Questions over questions
The growth rate of African airlines’ air cargo performance was larger than in any other region for 17 of the last 18 months. This trend was broken for the first time in March. Some of the continent’s inadequate airfreight infrastructure, in the meantime, has aroused the interest of many a local and international player.
It’s a topsy-turvy world. In March, airlines’ cargo performances (measured in ftk) stagnated in every Iata region – except for in Latin America (+15.5%). An actual decline (of 3.4%) was only registered in Africa, of all places, however – the Iata region that had led the global growth ranking for 17 of the last 18 months. It has to be added, however, that this leadership period did nothing to change the continent’s small share of the global market (1.9%).
“African airlines only cover about 20% of the continental market,” Ethiopian Airlines group CEO Tewolde GebreMariam remarked recently. His airline is continuing to implement a programme it calls ‘Vision 2025’, which aims to fortify its leading continental position. It added its 100th aeroplane – its 22nd Dreamliner – to its fleet on 5 June, making it this type of aircraft’s largest operator in Africa. Ethiopian Airlines is also continuing to enlarge its hub at Addis Ababa airport. In June it is adding flights to Barcelona, Chicago and Geneva to its network. Cooperation agreements are additionally helping it to expand its presence in Africa. It has already acquired a stake in Togo’s Asky Airlines and in Malawi Airlines. In October it is helping to launch Zambia Airways, in which it holds a 45% stake. A similar approach is envisaged for the new carrier Chad Airlines.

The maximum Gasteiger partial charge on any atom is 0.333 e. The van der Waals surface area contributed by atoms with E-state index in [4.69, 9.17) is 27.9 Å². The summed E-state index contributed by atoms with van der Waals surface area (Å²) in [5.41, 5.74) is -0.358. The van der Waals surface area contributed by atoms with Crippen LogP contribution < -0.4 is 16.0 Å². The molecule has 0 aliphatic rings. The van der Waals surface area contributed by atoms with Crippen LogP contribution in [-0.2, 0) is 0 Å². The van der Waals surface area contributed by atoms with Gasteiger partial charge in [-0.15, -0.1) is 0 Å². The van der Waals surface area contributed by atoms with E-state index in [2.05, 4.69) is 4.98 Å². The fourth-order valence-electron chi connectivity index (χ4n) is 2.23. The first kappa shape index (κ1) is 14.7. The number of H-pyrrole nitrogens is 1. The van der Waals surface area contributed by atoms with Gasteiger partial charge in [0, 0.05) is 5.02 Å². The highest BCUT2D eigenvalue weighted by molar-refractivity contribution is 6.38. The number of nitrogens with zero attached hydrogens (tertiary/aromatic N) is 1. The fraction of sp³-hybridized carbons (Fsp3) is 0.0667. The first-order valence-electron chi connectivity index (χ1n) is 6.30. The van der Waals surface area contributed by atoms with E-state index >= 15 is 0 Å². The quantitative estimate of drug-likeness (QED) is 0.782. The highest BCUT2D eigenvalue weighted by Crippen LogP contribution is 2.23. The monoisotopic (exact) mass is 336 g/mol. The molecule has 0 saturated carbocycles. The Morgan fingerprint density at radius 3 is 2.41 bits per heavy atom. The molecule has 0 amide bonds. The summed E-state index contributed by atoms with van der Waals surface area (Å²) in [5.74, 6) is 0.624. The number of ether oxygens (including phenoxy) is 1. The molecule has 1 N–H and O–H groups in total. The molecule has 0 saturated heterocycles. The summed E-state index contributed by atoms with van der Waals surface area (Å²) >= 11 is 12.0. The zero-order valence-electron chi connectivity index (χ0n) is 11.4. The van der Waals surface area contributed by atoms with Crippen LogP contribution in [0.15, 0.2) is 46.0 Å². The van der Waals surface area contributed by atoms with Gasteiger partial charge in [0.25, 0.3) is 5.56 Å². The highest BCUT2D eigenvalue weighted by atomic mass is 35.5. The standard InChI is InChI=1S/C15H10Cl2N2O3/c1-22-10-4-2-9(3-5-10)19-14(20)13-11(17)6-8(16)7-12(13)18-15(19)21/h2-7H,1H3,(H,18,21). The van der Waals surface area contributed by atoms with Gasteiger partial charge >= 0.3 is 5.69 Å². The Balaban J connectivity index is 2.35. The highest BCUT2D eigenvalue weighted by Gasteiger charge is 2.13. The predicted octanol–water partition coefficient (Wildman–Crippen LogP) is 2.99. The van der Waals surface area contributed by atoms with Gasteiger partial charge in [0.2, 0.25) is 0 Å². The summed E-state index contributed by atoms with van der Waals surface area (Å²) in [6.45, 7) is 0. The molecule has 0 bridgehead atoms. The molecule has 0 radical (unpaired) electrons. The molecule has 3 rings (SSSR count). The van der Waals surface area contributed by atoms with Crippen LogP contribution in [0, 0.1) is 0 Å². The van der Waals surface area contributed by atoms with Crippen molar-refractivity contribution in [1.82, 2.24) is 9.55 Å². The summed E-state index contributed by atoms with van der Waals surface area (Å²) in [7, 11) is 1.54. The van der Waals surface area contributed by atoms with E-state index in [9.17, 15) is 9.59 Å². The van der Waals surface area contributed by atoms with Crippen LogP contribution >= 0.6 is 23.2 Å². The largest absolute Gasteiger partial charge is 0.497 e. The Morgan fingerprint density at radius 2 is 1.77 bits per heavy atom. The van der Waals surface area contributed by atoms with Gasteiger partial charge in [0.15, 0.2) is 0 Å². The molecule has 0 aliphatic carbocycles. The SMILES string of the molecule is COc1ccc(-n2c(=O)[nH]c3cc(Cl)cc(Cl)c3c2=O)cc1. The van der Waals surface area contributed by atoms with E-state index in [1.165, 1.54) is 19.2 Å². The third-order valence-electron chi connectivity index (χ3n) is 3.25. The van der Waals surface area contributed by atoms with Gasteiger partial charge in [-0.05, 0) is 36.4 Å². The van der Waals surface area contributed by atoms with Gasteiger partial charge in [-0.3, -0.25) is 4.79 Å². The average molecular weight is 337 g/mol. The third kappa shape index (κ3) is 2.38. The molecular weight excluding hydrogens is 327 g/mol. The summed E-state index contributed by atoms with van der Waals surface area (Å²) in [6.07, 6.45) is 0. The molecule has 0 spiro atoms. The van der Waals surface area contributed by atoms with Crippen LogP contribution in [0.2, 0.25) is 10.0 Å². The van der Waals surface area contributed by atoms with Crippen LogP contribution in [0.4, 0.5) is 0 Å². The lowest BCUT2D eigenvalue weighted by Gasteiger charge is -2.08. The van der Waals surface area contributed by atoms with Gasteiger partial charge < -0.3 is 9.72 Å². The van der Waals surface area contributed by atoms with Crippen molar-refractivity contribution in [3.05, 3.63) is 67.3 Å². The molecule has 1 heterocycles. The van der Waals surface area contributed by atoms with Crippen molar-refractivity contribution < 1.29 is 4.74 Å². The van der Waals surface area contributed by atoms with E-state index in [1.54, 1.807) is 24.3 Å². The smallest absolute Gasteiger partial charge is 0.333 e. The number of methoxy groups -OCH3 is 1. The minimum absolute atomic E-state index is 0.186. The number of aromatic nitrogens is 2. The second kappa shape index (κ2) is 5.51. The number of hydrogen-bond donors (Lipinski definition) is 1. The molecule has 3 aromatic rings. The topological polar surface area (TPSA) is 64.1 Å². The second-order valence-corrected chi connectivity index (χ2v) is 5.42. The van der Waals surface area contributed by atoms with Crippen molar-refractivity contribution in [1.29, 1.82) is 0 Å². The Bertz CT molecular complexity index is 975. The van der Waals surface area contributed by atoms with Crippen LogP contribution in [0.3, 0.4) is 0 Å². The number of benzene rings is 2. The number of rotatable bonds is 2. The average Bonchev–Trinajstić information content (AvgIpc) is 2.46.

New options in West, East and South Africa
It would appear to be a good time to set up a new airline. Senegal not only has a new capital city airport in Dakar (see also page 30 of ITJ 1-4 / 2018), but a new flag carrier to boot. On 14 May Air Sénégal operated its first flight between Dakar and Ziguinchor. In East Africa, in turn, Uganda Airlines is expected to be revived this year after a 17-year beauty sleep – preferably with long-haul units in the Airbus A330 category.
In Southern Africa the impulses are more external, in contrast. Eurowings now links Munich (Germany) and Windhoek (Namibia), whilst British Airways is adding Durban to its network, with effect from October. BA terminated its Luanda (Angola) service on 9 June, however.